Our children are not only our pride and joy, but also little individuals with their own personal tastes. More kids today have not only their own bedrooms, but also their own bathrooms, which they may use on their own. Parents want to keep them safe in one of the most dangerous rooms in the house, but also to bring out their children’s styles and interests in their bathrooms.
“It’s basically form and function when you opt to do a child’s bathroom today,” said Ellen Tesauro of all Decks and Improvement, Wayne (alldecksandimprovement.com). “First, you have to think of all of the safety precautions; next, height of the children using the bath; and then, personality.”
Start with “going to the bathroom,” your child’s basic need. having a standard-height toilet is key – not too high nor too low is best, as children grow. many manufacturers today make taller toilets, but standard height is still available. with small children, always keep the toilet lid closed — they are prone to look inside, which can cause them to fall in head-first. Toilet locks are available for those with curiosity-prone kids.
When children wash their hands or brush their teeth, a 30- or 31 1/2-inch standard vanity makes it easier for them to reach the sink.
“Most customers still go for the 34 1/2-inch vanity height, for a little more storage and extra drawers, if they choose to use a vanity drawer base,” said James Carriero of Master Kitchens & Baths, Fair Lawn (masterkitchensandbaths.com). “In that case, a customer would give the child a step stool to use.”
If you go this route, provide a solid, wooden stool. Also, do not keep any hazardous cleaners in children’s cabinets or on the bathroom floors.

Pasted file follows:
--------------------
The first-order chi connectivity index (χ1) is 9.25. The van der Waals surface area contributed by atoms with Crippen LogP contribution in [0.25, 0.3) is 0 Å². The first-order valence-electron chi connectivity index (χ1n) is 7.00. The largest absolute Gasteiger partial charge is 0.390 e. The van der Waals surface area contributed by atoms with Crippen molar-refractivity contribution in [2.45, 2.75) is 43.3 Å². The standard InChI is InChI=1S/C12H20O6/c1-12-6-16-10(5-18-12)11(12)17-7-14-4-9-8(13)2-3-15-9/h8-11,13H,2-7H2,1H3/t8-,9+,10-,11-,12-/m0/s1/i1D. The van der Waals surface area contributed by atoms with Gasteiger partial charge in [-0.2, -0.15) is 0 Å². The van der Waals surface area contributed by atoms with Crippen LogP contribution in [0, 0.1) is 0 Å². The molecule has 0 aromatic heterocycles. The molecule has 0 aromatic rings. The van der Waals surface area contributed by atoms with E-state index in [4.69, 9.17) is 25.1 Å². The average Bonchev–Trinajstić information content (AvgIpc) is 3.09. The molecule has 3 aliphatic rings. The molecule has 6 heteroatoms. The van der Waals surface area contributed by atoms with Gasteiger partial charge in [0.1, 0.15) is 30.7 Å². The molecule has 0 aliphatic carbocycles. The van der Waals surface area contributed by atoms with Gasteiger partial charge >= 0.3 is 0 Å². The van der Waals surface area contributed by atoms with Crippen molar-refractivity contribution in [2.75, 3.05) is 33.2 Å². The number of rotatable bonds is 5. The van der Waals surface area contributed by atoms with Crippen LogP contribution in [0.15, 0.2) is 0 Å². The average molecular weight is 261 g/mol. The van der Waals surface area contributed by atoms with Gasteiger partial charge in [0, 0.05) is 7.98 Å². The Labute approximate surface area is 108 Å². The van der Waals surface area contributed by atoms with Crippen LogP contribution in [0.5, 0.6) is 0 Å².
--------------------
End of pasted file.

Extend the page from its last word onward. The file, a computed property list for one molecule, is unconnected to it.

A temperature-controlled faucet can be set to prevent kids from getting burned. most tub or shower faucets today include anti-scald devices; still, it is wise to set temperatures lower in the children’s bathroom than in the main facilities. if yours is not equipped with temperature control, you can have it installed for around $800 by Tringali Contracting, Elmwood Park (tringalicontracting.webs.com). The company also will do a tub-to-stall shower conversion or design a whole new bathroom to suit the needs of your child.
For the floor, Carriero recommends using a porcelain tile in a matte, non-slip finish, as opposed to marble or granite tile, to prevent falls. Rubber-backed bathroom rugs provide even more traction on tile floors.
Kids’ bathrooms should come with a tub and a hand shower on a slide bar, so the smallest child can adjust the bar to his or her own height. The tub must have slip-resistant strips on the bottom. Tringali Contracting also will add a special non-slip finish to the bottom of a tub for $95.
Designing a child’s bathroom usually is the most enjoyable part for parents and their kids alike. Experts advise going with neutral colors with walls, cabinets and tile, so themes can be changed as children grow. Bright shades can be left for the tile accents, towels, rugs and glass.
Wall decals can be used to express boys’ typical interests (sports, superheroes) or girls’ (Cinderella, Snow White, flowers) personalities. A parent with a talent for crafting can stitch characters and other images on a shower curtain to keep the child entertained while bathing. Accessories in a range of themes popular with youngsters can be found at Bed, Bath & Beyond stores, and the company offers an entire kids’ bath page on its website, bedbathandbeyond.com.
A wallpaper border in a favorite theme can add life to a child’s bathroom with a minimum of mess or fuss. For an even easier option, check out WallPops vinyl wall stickers – easy to remove when the child’s tastes change (wallpops.com). WallPops are moisture-resistant as long as you keep them away from a direct spray of water. They can be purchased in paint and wall-paper stores, as well as from chain stores such as Walmart.